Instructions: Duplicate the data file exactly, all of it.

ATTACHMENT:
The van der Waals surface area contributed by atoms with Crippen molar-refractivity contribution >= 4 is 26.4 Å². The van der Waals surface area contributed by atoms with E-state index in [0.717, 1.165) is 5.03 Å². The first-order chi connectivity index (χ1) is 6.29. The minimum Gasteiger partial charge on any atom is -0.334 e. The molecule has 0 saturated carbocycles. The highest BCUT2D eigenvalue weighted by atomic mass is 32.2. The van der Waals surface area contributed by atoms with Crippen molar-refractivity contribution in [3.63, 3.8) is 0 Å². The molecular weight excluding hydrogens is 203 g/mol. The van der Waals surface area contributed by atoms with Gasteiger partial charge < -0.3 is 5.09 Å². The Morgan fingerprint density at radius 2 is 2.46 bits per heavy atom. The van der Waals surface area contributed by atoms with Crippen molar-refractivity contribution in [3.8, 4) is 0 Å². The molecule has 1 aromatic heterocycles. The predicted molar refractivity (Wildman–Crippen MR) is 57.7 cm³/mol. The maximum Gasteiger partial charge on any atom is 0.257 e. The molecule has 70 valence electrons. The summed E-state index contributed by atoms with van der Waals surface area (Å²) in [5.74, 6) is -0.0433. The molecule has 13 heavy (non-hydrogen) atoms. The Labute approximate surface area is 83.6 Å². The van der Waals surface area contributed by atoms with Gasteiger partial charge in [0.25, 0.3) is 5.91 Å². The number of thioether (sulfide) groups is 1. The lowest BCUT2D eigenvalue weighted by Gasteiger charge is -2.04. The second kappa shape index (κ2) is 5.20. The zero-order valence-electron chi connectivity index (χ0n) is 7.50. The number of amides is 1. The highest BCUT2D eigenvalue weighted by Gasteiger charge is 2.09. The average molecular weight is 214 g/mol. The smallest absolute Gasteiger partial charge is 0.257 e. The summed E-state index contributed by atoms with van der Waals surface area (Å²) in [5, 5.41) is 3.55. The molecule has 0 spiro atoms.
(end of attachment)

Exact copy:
The van der Waals surface area contributed by atoms with Crippen molar-refractivity contribution >= 4 is 26.4 Å². The van der Waals surface area contributed by atoms with E-state index in [0.717, 1.165) is 5.03 Å². The first-order chi connectivity index (χ1) is 6.29. The minimum Gasteiger partial charge on any atom is -0.334 e. The molecule has 0 saturated carbocycles. The highest BCUT2D eigenvalue weighted by atomic mass is 32.2. The van der Waals surface area contributed by atoms with Crippen molar-refractivity contribution in [3.63, 3.8) is 0 Å². The molecular weight excluding hydrogens is 203 g/mol. The van der Waals surface area contributed by atoms with Gasteiger partial charge < -0.3 is 5.09 Å². The Morgan fingerprint density at radius 2 is 2.46 bits per heavy atom. The van der Waals surface area contributed by atoms with Crippen molar-refractivity contribution in [3.8, 4) is 0 Å². The molecule has 1 aromatic heterocycles. The predicted molar refractivity (Wildman–Crippen MR) is 57.7 cm³/mol. The maximum Gasteiger partial charge on any atom is 0.257 e. The molecule has 70 valence electrons. The summed E-state index contributed by atoms with van der Waals surface area (Å²) in [5.74, 6) is -0.0433. The molecule has 13 heavy (non-hydrogen) atoms. The Labute approximate surface area is 83.6 Å². The van der Waals surface area contributed by atoms with Gasteiger partial charge in [0.25, 0.3) is 5.91 Å². The number of thioether (sulfide) groups is 1. The lowest BCUT2D eigenvalue weighted by Gasteiger charge is -2.04. The second kappa shape index (κ2) is 5.20. The zero-order valence-electron chi connectivity index (χ0n) is 7.50. The number of amides is 1. The highest BCUT2D eigenvalue weighted by Gasteiger charge is 2.09. The average molecular weight is 214 g/mol. The smallest absolute Gasteiger partial charge is 0.257 e. The summed E-state index contributed by atoms with van der Waals surface area (Å²) in [5, 5.41) is 3.55. The molecule has 0 spiro atoms.